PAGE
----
Most problems with emissions systems are caused by poor maintenance of the vehicle.
Ben Johnson, director of global product development, service tools and education products with Delphi Corp. in Troy, Mich. said North American vehicle owners are not often encouraged or taught the necessity of regular vehicle maintenance, including the emission system, of their vehicles. Too often, many car owners will only bring a vehicle in for an inspection and a check of its emission system when the little “Check Engine” light goes on.
But lack of maintenance awareness on the part of vehicle owners also comes from service technicians not realizing the upsell opportunities for emission systems maintenance that is sitting in the palms of their hands.
“We too often look at our diagnostic tools as only diagnostic tools,” Johnson said. “But we have to be very conscious that those tools are also marketing tools as well. The independent service shop today and its technicians not only need to have the (technical) knowledge and tools to repair a problem, but they also need to use those tools to proactively look for problems before they become something more serious.”
For example, when a car comes in for something as simple as an oil change, a technician can take a few minutes to do a diagnostic check on the vehicle, for example, taking a look at the short-term and long-term fuel trim.
Johnson said if the technician finds a large variance in the long-term and short-term fuel trim, that can be an indication of a problem with an emission system. What is important to remember is this problem would only be apparent to the technician if the technician decides to do a check when the vehicle comes in. In most cases, that problem would not be apparent to the driver, as the car, even with this variance, would seem to run fine, as the on-board ECM system compensates for the variance, even as it signals silently there is something amiss.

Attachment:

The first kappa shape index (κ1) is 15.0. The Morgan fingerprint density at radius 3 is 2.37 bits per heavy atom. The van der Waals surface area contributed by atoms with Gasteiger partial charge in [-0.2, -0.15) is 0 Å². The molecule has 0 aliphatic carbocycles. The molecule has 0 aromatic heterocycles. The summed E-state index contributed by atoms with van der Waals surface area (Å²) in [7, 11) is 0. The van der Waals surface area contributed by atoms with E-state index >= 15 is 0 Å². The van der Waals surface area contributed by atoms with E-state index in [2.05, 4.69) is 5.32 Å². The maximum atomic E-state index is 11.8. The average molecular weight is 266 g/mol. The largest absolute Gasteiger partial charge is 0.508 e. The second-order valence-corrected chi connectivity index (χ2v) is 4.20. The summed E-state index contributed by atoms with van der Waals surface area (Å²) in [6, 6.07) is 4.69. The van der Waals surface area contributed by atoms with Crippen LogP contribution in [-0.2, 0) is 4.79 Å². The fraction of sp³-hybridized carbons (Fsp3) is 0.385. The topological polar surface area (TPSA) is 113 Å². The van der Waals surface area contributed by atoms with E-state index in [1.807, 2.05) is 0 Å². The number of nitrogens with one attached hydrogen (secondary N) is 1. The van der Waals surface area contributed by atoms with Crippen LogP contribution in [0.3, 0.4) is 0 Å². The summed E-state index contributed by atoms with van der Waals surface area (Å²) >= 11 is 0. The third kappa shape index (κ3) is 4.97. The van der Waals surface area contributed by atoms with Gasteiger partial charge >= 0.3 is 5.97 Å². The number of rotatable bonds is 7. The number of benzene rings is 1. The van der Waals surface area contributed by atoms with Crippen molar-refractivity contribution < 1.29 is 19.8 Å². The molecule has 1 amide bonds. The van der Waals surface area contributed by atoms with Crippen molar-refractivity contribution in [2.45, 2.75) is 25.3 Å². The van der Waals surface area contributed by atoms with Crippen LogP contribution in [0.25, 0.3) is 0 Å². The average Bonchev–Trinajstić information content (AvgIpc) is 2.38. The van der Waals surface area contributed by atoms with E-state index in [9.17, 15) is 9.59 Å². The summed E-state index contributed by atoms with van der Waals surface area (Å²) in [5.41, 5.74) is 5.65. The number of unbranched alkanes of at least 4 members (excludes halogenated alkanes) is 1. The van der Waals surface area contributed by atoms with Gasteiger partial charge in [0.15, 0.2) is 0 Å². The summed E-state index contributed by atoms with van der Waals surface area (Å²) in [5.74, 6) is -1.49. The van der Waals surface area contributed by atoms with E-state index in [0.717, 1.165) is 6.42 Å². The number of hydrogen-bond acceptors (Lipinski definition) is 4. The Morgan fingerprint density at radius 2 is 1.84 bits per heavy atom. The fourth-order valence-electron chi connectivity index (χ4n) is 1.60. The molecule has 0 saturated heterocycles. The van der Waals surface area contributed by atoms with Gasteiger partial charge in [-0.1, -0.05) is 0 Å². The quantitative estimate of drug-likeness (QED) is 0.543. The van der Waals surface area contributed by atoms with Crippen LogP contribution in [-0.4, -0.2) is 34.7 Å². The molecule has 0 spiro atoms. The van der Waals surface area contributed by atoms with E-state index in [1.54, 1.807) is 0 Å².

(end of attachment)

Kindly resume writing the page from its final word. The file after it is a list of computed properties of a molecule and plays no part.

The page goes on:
“Today’s ECM and PCM systems are so powerful, they often mask symptoms and failures prior to something becoming an absolute failure,” said Bill Wrubel, manager of aftermarket service and support with Delphi Corp. in Troy, Mich. “Let’s say you have an EGR valve that has begun to carbon up and leak exhaust. It is not turning the ‘Check Engine’ light on because the computer adjusts and compensates, and most times the vehicle owner will not notice anything is amiss. If they really pay attention, they might notice a reduction in fuel economy, but the car is not obviously backfiring or running improperly.”
Because the ECM is critical in maintaining a vehicle’s emission system, car makers periodically release flash updates for the ECM. These flash updates are meant to help the vehicle operate smoothly and efficiently over its useful life. Service providers often have difficulty with these updates as most OEMs are reluctant to give the new calibrations out and service shops often lack the necessary tools to do the flash upgrades.